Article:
Returning to the Officer Corps
Newly promoted Lt. Col. Richard MacDermott, executive officer, Task Force Marshall, has his new rank insignia pinned on by his wife Patricia (left) and his daughter Jennifer Moss during a promotion ceremony Friday at McCrady Training Area. MacDermott has gone from a second lieutenant to major, from major to sergeant, from sergeant to sergeant first class, from sergeant first back to major to his new rank

FORT JACKSON S.C. (Army News Service, Feb. 12, 2008) -- When the executive officer for Task Force Marshall was promoted Friday to lieutenant colonel at McCrady Training Area,

it was a moment Richard MacDermott thought might never happen. He likens his rise and fall through the ranks to the twists and turns of a roller coaster.

MacDermott enlisted in the Army in 1975, and then received a presidential appointment to the U.S. Military Academy at West Point, N.Y. He graduated as a second lieutenant in 1980. In 1993, after being promoted to major he resigned his commission. He spent the next 6 1/2 years working in Kuwait as a contractor.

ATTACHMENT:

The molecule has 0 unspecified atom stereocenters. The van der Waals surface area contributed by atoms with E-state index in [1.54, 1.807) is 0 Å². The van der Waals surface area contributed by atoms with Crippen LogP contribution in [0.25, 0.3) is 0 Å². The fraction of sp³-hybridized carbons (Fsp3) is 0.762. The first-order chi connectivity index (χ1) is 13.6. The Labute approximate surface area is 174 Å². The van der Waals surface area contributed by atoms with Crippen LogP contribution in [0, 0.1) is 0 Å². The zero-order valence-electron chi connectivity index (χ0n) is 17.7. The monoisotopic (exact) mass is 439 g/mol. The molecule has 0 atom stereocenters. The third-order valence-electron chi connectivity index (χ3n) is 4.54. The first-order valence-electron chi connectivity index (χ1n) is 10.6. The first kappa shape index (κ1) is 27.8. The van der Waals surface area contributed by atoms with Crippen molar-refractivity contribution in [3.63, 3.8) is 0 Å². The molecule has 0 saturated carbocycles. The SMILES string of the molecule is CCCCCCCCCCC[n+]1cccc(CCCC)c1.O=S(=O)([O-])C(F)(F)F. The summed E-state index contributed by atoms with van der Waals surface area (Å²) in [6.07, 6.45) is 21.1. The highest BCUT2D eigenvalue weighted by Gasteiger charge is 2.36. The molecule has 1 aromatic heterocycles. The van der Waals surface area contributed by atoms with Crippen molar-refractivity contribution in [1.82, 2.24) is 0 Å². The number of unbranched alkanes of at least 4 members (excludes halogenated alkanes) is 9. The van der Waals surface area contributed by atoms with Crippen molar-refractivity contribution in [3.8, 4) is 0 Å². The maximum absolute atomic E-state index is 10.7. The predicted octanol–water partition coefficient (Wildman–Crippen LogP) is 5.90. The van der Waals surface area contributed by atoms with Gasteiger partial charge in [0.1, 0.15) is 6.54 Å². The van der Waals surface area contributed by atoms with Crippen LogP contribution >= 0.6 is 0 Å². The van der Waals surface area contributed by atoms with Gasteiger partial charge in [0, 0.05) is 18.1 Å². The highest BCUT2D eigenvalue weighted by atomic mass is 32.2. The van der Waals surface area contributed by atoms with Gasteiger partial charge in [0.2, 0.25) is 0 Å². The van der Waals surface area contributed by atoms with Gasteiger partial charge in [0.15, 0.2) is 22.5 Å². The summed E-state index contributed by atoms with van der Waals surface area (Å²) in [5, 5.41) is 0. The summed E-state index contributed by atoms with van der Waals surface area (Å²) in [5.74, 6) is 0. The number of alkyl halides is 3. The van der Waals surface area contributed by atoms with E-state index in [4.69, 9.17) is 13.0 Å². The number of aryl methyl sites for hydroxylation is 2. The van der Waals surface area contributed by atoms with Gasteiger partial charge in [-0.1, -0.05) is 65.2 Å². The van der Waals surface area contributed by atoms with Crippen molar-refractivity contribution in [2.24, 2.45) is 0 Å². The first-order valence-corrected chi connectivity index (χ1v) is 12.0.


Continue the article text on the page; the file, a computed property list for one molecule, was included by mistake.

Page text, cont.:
In 2000, he wanted to return to serving in the Army. However, he learned that the only way he could continue in the Army was to enlist as a drill sergeant in the Army Reserve, which he did. Four years later, after reaching the rank of sergeant first class, he volunteered for mobilization to active duty at Task Force Marshall to train reservists for duty in the Global War on Terror. Then a year later, a talk with a fellow NCO helped send MacDermott's career back along the path it had started out on.

"A sergeant at U.S. Army Human Resources Command told me about a program he had read about where there was a wavier that could make me an officer again," MacDermott said.

After putting in the paperwork, the secretary of the Army waived his non-promotion status. In June 2006, he traded in his stripes for oak leaf clusters. "I didn't think that would ever happen," MacDermott said.

While his journey has been unusual one, MacDermott said it allows him to be more effective.

"It gives you a very different perspective that you can bring to the table," he said. "You can see where there are communication gaps due to the different levels of experience and views. I would like to think it keeps a better line of communication open and it allows me to understand how I can better communicate with my NCOs so we can achieve more together."

Page last updated Fri July 22nd, 2011 at 12:16